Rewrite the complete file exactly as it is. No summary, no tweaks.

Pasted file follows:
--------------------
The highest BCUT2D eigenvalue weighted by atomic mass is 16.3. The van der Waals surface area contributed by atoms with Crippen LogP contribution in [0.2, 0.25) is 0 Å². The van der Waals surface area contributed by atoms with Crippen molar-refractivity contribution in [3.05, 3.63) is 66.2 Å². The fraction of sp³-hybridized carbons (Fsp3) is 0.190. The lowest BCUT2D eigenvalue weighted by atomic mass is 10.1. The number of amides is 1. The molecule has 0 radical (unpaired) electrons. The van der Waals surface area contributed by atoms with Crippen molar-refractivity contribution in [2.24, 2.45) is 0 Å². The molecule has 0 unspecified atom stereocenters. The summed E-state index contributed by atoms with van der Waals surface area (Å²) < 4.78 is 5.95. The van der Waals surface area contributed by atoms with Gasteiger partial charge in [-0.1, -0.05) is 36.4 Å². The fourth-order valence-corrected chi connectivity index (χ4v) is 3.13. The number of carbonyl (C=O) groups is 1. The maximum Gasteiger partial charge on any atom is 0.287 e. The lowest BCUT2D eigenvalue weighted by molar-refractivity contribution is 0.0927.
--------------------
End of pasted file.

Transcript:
The highest BCUT2D eigenvalue weighted by atomic mass is 16.3. The van der Waals surface area contributed by atoms with Crippen LogP contribution in [0.2, 0.25) is 0 Å². The van der Waals surface area contributed by atoms with Crippen molar-refractivity contribution in [3.05, 3.63) is 66.2 Å². The fraction of sp³-hybridized carbons (Fsp3) is 0.190. The lowest BCUT2D eigenvalue weighted by atomic mass is 10.1. The number of amides is 1. The molecule has 0 radical (unpaired) electrons. The van der Waals surface area contributed by atoms with Crippen molar-refractivity contribution in [2.24, 2.45) is 0 Å². The molecule has 0 unspecified atom stereocenters. The summed E-state index contributed by atoms with van der Waals surface area (Å²) < 4.78 is 5.95. The van der Waals surface area contributed by atoms with Gasteiger partial charge in [-0.1, -0.05) is 36.4 Å². The fourth-order valence-corrected chi connectivity index (χ4v) is 3.13. The number of carbonyl (C=O) groups is 1. The maximum Gasteiger partial charge on any atom is 0.287 e. The lowest BCUT2D eigenvalue weighted by molar-refractivity contribution is 0.0927.